Mistake #10 – Being late for the interview
I consider this to be a mortal sin in the world of job search and I’m almost embarrassed to include this on the list because it seems so obvious. Never, and I repeat never, be late for a job interview! If you are going to run unavoidably late, contact the interviewer ahead of time. They will appreciate this common courtesy, believe me. I’ve had people turn up late for interviews by 5 or 10 minutes and not even apologise! Needless to say, very few if any of these latecomers are considered for the available job. Why? Because as an interviewer I’m inferring that they’d be late for team meetings, submitting reports and so on.
Always give yourself more than enough time to get to the interview…If you know the interview location is 30 minutes away, allow 60 minutes. Even if you arrive early, you can take a walk, reflect on your resume and generally get yourself in the right frame of mind.
Mistake #11 – Not getting feedback after an interview
Most of us won’t land the first job we apply for. In fact, we may go to several interviews before we get a job offer. If you don’t ask for feedback on how you matched – or did not match – the job requirements and your interview ‘style’ you are prone to continue to make the same mistakes again and again…and being unsuccessful again and again. Do yourself a favour…When advised you have been unsuccessful, ask for this feedback and incorporate it into your strategy for future interviews. The feedback should be on why you were not deemed a good fit for the role as well as your interview style. It’s all about continuous improvement!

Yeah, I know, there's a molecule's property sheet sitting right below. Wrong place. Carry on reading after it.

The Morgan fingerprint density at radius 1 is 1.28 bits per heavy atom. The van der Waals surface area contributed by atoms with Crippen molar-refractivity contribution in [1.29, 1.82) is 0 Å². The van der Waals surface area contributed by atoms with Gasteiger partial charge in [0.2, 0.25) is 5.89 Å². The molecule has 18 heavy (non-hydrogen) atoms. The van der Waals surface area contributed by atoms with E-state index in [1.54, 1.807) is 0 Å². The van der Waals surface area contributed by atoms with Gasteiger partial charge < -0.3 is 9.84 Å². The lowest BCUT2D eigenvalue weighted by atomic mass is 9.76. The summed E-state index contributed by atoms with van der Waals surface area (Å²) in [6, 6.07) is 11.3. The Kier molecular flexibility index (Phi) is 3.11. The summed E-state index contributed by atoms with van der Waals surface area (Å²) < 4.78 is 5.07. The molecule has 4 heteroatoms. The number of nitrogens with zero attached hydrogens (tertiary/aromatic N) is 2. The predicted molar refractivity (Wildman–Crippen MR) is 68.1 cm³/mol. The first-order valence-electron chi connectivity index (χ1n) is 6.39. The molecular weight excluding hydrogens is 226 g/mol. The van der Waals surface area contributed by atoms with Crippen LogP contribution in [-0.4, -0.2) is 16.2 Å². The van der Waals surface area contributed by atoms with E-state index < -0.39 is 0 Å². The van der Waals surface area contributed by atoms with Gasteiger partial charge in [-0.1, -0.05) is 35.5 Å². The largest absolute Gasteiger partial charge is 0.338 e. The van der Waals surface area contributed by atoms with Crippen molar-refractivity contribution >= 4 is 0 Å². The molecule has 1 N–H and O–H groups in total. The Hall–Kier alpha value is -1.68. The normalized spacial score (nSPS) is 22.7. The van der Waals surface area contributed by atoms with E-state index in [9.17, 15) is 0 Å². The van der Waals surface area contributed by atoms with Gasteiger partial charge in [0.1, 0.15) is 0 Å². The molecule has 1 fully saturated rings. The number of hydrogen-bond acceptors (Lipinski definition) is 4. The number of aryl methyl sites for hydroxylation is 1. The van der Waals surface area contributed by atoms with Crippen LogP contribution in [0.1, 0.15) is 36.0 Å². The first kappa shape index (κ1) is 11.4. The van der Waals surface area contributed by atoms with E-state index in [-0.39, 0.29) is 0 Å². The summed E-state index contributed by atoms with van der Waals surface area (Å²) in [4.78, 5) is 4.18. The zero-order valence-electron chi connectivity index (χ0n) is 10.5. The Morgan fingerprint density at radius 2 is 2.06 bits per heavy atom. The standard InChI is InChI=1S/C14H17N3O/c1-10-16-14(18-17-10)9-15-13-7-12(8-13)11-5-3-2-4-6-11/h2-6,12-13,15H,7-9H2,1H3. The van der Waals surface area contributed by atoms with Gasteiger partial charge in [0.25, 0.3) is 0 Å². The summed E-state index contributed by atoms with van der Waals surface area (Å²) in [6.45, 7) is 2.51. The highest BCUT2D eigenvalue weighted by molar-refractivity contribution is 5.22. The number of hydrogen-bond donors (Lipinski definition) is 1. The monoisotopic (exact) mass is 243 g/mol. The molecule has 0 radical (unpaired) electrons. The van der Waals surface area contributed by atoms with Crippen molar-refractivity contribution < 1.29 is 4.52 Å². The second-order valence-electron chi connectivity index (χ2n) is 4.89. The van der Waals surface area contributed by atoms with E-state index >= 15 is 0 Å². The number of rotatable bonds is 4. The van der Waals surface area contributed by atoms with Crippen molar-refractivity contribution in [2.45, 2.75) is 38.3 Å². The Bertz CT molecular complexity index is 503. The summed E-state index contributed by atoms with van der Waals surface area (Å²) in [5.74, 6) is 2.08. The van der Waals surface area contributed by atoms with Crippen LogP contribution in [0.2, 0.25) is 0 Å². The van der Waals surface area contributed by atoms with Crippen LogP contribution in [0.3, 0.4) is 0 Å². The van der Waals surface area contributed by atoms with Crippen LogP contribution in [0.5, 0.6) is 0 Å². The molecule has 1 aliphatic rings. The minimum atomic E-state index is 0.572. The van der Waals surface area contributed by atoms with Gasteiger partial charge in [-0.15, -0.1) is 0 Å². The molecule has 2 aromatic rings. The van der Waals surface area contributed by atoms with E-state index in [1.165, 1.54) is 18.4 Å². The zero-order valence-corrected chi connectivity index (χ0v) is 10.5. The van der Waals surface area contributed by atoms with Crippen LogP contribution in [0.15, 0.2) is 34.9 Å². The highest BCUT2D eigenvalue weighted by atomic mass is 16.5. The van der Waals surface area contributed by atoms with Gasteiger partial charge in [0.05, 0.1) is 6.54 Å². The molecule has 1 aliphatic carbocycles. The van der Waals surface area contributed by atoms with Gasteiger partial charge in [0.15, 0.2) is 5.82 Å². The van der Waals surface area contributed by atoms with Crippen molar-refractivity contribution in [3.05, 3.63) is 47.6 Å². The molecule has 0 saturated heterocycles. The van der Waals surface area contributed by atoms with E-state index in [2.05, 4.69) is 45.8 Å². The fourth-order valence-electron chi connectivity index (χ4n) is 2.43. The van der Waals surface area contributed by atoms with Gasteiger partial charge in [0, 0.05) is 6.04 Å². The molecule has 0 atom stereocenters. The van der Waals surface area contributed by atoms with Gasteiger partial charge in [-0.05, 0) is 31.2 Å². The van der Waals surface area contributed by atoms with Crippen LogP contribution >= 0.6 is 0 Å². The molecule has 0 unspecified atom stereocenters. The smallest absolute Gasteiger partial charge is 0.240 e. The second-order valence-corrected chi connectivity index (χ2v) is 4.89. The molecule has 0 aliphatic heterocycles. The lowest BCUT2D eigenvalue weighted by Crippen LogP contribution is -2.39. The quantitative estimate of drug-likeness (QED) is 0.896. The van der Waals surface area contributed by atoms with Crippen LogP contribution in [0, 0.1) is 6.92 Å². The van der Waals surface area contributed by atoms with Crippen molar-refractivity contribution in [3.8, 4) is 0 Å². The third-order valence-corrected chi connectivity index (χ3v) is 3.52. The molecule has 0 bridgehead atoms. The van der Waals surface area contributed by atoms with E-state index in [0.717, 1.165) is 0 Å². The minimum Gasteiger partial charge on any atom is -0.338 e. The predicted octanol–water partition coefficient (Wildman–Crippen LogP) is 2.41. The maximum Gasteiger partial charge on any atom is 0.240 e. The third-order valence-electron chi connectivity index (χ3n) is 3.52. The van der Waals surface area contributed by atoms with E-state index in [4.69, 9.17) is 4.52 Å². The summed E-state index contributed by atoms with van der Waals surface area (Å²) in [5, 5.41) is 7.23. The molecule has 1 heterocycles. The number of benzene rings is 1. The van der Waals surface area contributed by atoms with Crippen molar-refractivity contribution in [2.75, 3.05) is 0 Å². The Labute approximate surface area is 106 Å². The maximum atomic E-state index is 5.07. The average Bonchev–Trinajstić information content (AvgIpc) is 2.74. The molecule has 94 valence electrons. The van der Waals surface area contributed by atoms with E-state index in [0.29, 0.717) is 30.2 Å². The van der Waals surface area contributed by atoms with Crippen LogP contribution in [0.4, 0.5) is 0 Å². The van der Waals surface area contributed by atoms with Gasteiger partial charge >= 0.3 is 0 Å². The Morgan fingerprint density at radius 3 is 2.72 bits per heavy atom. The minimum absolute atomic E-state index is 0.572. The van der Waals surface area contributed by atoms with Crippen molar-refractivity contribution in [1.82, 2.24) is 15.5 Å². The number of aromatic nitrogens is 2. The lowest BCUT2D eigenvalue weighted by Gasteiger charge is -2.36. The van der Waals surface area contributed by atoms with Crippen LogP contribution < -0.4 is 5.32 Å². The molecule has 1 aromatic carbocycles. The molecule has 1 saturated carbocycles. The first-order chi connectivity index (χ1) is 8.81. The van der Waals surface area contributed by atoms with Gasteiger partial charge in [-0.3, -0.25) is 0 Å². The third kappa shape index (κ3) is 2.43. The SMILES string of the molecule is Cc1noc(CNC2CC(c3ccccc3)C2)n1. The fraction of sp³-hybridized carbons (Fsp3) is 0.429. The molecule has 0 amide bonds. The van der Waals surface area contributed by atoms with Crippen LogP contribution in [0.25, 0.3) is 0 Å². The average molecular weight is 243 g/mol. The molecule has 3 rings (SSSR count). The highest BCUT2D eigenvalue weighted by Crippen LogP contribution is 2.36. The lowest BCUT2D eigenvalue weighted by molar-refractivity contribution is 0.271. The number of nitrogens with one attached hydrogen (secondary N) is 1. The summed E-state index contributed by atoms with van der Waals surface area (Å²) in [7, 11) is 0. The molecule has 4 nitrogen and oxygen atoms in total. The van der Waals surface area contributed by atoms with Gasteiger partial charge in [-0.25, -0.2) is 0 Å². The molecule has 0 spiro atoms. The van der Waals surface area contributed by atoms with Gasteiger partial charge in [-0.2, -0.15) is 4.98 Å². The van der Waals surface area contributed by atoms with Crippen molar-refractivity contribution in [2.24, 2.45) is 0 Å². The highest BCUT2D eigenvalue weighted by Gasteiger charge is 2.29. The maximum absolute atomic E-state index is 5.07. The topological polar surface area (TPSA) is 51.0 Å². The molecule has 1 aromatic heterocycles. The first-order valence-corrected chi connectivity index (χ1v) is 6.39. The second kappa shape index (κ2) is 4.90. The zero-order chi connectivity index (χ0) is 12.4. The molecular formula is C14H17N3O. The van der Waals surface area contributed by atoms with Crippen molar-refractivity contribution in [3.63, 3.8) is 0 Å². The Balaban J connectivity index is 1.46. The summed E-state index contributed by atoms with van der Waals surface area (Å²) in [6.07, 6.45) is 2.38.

Mistake #12 – Not making the most of transition
Further to mistake #3, we can get caught up in the mire of job search. Yes, being between jobs or in transition is tough, but what we forget is that being in transition allows us to spend more time with friends and family and to indulge in something we want to do but never have the chance to when we are working. Once you return to work, this opportunity would have passed, so use your time wisely! This balanced approach makes you are more effective job seeker but also maintains positive morale during job search. If you want to be more effective in search, avoid these mistakes!